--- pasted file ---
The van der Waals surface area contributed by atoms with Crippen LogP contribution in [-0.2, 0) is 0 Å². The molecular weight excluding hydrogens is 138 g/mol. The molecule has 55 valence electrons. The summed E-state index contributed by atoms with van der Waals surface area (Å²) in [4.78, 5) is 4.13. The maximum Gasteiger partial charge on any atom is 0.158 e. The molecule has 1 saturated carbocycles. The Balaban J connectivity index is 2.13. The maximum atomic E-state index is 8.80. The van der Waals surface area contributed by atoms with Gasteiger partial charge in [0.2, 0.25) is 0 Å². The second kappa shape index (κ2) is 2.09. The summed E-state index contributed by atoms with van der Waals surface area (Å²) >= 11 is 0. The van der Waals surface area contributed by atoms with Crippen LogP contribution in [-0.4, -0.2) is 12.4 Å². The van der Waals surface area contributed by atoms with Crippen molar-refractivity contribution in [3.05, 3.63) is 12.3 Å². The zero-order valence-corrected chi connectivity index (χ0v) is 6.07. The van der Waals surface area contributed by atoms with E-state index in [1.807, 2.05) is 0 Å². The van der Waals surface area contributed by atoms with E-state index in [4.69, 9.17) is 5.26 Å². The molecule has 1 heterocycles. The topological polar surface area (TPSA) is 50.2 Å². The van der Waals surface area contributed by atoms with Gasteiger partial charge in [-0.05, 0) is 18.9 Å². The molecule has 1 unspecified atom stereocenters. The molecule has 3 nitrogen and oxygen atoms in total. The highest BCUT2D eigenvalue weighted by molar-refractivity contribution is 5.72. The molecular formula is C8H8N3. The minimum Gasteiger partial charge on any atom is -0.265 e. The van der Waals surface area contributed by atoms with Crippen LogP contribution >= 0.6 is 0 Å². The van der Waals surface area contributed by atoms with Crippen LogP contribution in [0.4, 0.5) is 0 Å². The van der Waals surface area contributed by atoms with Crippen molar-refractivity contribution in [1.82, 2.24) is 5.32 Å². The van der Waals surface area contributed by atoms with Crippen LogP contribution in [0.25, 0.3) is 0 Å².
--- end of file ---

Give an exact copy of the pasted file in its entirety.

The van der Waals surface area contributed by atoms with Crippen LogP contribution in [-0.2, 0) is 0 Å². The molecular weight excluding hydrogens is 138 g/mol. The molecule has 55 valence electrons. The summed E-state index contributed by atoms with van der Waals surface area (Å²) in [4.78, 5) is 4.13. The maximum Gasteiger partial charge on any atom is 0.158 e. The molecule has 1 saturated carbocycles. The Balaban J connectivity index is 2.13. The maximum atomic E-state index is 8.80. The van der Waals surface area contributed by atoms with Gasteiger partial charge in [0.2, 0.25) is 0 Å². The second kappa shape index (κ2) is 2.09. The summed E-state index contributed by atoms with van der Waals surface area (Å²) >= 11 is 0. The van der Waals surface area contributed by atoms with Crippen LogP contribution in [-0.4, -0.2) is 12.4 Å². The van der Waals surface area contributed by atoms with Crippen molar-refractivity contribution in [3.05, 3.63) is 12.3 Å². The zero-order valence-corrected chi connectivity index (χ0v) is 6.07. The van der Waals surface area contributed by atoms with E-state index in [1.807, 2.05) is 0 Å². The van der Waals surface area contributed by atoms with E-state index in [4.69, 9.17) is 5.26 Å². The molecule has 1 heterocycles. The topological polar surface area (TPSA) is 50.2 Å². The van der Waals surface area contributed by atoms with Gasteiger partial charge in [-0.05, 0) is 18.9 Å². The molecule has 1 unspecified atom stereocenters. The molecule has 3 nitrogen and oxygen atoms in total. The highest BCUT2D eigenvalue weighted by molar-refractivity contribution is 5.72. The molecular formula is C8H8N3. The minimum Gasteiger partial charge on any atom is -0.265 e. The van der Waals surface area contributed by atoms with Crippen LogP contribution >= 0.6 is 0 Å². The van der Waals surface area contributed by atoms with Crippen LogP contribution in [0.4, 0.5) is 0 Å². The van der Waals surface area contributed by atoms with Crippen molar-refractivity contribution in [1.82, 2.24) is 5.32 Å². The van der Waals surface area contributed by atoms with Crippen LogP contribution in [0.25, 0.3) is 0 Å².